The salary filler probably can’t be Trevor Ariza, by the way. Ariza and Paul are close after years together in New Orleans, and playing with Ariza factored at least a little into Paul’s decision, per league sources. The Clippers had tried to trade for him in prior seasons, sources say. Ariza is also still good at a coveted position, and his Bird Rights will be valuable to a capped-out Rockets team next summer.

Anderson would be dangerous as a stretch four in pick-and-pops with Paul and Harden. Even if he’s overpaid, might be better to keep him than surrender more assets to dump him.

Likewise, Ariza is a nice two-way player and can play small-ball four. There’s a use for him on this team.

But beyond them, Houston is left with Eric Gordon and Clint Capela as movable players. Gordon, with a higher salary and less obvious fit with Paul and Harden, would almost certainly be a key cog in a trade for another star. Capela is younger and more valuable, though the Rockets would probably want to keep him as a defensive anchor.

That might not be possible while trading for a third star, though. Houston can’t even guarantee sending out another first-round pick in a trade after sending a protected first-rounder to the Clippers. (The Rockets could agree to convey a first-rounder two years after sending one to L.A., which would is highly likely to convey next year.) Including Capela in a trade might be the only way to assemble a suitable package.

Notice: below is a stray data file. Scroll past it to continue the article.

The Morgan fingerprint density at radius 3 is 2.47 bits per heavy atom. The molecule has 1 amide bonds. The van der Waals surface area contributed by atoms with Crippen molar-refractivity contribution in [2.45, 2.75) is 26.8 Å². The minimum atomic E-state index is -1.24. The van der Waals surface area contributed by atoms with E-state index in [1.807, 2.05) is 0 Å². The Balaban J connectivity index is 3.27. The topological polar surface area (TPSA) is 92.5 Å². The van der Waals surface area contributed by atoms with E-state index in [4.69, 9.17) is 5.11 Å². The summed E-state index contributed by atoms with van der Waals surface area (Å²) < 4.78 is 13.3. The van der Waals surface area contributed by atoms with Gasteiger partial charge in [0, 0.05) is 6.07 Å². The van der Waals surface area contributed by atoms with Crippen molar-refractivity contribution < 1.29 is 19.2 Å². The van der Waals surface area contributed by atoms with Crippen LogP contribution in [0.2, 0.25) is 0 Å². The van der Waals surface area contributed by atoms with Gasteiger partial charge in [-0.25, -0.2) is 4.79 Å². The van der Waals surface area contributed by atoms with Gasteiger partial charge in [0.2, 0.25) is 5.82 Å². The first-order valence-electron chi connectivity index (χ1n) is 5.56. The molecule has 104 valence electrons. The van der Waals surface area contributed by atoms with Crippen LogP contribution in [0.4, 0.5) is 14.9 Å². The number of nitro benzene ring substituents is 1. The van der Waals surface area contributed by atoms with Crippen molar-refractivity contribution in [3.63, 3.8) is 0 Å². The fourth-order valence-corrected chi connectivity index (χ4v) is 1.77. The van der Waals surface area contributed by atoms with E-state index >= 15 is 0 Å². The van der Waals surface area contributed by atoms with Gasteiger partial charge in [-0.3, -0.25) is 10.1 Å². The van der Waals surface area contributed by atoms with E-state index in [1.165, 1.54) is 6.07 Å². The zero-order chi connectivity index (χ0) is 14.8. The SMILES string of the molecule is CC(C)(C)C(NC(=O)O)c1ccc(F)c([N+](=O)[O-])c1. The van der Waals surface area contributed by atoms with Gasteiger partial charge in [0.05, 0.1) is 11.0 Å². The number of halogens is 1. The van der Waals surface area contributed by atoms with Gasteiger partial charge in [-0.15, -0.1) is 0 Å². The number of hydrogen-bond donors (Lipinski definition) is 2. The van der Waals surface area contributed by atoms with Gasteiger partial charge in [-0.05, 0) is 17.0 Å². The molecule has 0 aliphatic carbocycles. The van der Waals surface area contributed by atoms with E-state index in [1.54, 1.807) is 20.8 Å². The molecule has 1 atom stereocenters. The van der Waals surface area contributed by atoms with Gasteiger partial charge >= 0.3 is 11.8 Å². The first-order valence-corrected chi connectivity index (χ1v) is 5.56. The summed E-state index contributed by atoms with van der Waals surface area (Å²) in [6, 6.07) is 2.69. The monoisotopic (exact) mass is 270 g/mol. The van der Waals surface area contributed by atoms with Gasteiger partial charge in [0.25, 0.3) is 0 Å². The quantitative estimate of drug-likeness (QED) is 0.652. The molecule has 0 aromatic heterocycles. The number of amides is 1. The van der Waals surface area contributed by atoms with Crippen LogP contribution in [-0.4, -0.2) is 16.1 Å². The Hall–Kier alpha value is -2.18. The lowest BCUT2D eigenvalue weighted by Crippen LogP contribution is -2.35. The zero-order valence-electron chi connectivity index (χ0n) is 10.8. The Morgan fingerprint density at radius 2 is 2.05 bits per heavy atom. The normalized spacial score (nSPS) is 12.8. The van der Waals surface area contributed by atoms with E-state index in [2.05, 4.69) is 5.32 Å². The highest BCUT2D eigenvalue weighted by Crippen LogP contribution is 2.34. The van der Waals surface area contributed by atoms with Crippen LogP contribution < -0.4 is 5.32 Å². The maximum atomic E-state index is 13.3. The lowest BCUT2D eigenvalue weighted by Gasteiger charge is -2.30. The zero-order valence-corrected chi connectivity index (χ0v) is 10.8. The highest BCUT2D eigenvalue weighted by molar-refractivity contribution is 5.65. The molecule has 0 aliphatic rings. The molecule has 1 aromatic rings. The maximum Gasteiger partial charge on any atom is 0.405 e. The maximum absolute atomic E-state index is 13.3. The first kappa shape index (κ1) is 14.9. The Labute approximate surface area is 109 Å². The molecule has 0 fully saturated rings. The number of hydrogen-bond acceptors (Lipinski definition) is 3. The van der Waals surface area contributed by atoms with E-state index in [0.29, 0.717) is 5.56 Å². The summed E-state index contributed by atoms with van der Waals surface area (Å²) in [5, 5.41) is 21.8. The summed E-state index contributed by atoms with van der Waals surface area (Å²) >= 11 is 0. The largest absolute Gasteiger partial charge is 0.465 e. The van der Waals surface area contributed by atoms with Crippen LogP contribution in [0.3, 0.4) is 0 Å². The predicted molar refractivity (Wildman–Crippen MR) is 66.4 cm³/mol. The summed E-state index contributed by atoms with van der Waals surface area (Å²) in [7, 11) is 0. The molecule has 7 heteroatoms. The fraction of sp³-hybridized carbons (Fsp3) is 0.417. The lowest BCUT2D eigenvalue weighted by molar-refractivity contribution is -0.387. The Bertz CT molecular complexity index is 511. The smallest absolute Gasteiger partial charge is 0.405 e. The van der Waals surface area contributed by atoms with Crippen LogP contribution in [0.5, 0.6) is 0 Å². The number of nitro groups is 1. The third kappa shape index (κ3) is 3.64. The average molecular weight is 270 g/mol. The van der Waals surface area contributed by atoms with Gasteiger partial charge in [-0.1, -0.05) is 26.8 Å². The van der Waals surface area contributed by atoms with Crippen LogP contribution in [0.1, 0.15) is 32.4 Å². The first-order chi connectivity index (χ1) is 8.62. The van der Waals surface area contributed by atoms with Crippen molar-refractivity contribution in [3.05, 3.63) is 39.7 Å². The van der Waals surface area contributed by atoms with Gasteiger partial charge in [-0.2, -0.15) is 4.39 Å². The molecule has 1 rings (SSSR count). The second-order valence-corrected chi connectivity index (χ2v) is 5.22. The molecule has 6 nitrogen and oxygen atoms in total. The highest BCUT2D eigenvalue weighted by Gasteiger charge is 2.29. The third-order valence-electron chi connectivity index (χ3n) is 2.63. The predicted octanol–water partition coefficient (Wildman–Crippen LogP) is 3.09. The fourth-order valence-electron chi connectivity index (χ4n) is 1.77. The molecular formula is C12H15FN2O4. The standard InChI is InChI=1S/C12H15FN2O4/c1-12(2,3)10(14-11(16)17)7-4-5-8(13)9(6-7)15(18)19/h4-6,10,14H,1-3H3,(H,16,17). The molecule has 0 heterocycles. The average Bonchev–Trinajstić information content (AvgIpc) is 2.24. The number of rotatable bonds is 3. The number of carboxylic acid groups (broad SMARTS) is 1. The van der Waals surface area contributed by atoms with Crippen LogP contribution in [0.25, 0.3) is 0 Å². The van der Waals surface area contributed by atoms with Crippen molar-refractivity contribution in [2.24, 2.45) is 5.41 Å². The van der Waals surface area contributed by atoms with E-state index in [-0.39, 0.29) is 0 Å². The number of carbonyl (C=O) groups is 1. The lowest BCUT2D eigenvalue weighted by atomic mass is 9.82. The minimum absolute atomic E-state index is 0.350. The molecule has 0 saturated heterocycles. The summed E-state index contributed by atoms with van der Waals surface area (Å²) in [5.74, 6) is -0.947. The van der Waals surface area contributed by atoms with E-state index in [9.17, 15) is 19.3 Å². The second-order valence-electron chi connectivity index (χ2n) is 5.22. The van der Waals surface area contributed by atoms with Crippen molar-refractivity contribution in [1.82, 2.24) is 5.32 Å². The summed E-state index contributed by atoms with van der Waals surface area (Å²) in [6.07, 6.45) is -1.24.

Even then, Houston would be hard-pressed to surpass an offer from the Lakers or Celtics for George. Plus, if Indiana is rebuilding around Myles Turner, Capela is an awkward fit. That trade might require a third team – causing further complications.

Hoping Anthony gets bought out by the Knicks then signs for the mid-level exception is much simpler – though that route returns the lesser third star.

But Daryl Morey just brought Chris Paul to Houston before free agency even began. Now is not the time to underestimate the Rockets general manager.

Report: Knicks won’t consider Isiah Thomas to run front office

AP Photo/Seth Wenig
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A couple years ago, Knicks owner James Dolan said there was no scenario Isiah Thomas would return to the Knicks.

But Dolan also said a few months ago he’d keep Phil Jackson for the duration of Jackson’s five-year contract.

With Dolan effectively firing Jackson today, could Thomas become the Knicks’ next president?

Marc Berman of the New York Post:

The Post also learned Liberty president Isiah Thomas would not be considered for Jackson’s successor.

It’s sad that this needs to be reported. It’s even sadder that, even if this the Knicks’ plans right now, there are no assurances Dolan holds steady.

Dumping Jackson is a reason to celebrate. But as long as Dolan owns the team, it must be a reserved celebration.

At least the Knicks’ next step won’t include Thomas. Probably.